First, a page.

Salt Gun - Bradley Boy Mac Arthur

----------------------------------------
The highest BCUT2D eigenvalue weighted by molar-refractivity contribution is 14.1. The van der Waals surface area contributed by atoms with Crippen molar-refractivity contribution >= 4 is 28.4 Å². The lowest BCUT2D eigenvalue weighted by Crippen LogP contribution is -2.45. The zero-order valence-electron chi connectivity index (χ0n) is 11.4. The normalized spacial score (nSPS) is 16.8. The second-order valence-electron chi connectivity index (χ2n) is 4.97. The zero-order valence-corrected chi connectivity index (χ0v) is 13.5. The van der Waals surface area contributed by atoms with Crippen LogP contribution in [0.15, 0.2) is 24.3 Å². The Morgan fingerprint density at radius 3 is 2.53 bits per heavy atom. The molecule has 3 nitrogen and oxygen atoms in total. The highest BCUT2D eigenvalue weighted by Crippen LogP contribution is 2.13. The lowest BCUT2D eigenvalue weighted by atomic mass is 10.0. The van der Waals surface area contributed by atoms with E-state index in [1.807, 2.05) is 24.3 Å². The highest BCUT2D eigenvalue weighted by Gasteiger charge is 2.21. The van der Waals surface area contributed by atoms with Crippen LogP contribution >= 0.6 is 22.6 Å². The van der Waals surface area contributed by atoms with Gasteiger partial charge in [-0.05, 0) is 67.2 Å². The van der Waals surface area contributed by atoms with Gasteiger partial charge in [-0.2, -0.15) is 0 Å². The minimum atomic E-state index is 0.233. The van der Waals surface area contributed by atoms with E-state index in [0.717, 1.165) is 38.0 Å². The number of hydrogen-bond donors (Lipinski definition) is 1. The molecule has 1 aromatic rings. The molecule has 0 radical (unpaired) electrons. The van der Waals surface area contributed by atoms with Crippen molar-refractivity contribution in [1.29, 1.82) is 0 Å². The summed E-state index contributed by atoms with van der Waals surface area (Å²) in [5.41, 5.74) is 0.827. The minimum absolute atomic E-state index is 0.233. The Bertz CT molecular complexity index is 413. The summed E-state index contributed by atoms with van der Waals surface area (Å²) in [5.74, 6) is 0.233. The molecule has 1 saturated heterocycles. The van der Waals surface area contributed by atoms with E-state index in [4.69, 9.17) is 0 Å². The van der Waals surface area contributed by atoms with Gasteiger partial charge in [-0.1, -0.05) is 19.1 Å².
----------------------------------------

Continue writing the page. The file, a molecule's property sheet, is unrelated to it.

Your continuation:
The acid test for a good song is to strip away all the technology; the auto-tune, the programmed beats, the synth pads, the effects and processing … if what’s left sounds anything at all like a song, you might indeed have something. Bradley Boy Mac Arthur has a boxcar full of them and, more impressively, you wouldn’t dare mess up his art with bells and whistles. The one man band is like a dog on chain with enough growl and sinew to gnaw through to the bare bones of what’s real. Portability and spontaneity are his calling cards. Bradley Boy works with a suitcase drum kit, straight-up electric guitar plugged into a small amp. That’s it. In a recent interview he told me that he has worked in 2 piece, 3 piece, four piece and so on situations but fitting in other’s musical tastes, egos and schedules aren’t really up to his speed. You see, Bradley is writing music constantly and is ready to go with something new when the inspiration strikes him; even on stage. Growing up in Durham County, Ontario, he admits to have led an idyllic Huck Finn sort of life as a kid. One of his regular adventures to the bluffs outside of town, where he and his school chums would hang out, lead to the title of the album. They had to cross through the property of a crusty old farmer who, if he spied them, would load up the gun with salt and take pot shots at them. They got stung more than once and the he always thought the name Salt Gun would be great for an album title. Though his wild dawg hollerin’ sounds authentically like gut-bucket blues should sound from the porch of a bayou shanty, the self-confessed hillbilly attests it’s simply the voice that comes out when he sings. On tracks like Locomotive Dream and Chicken blood (a hilarious true story about his lazy hound dog), his delivery sends chills and that’s a true mark of the real deal.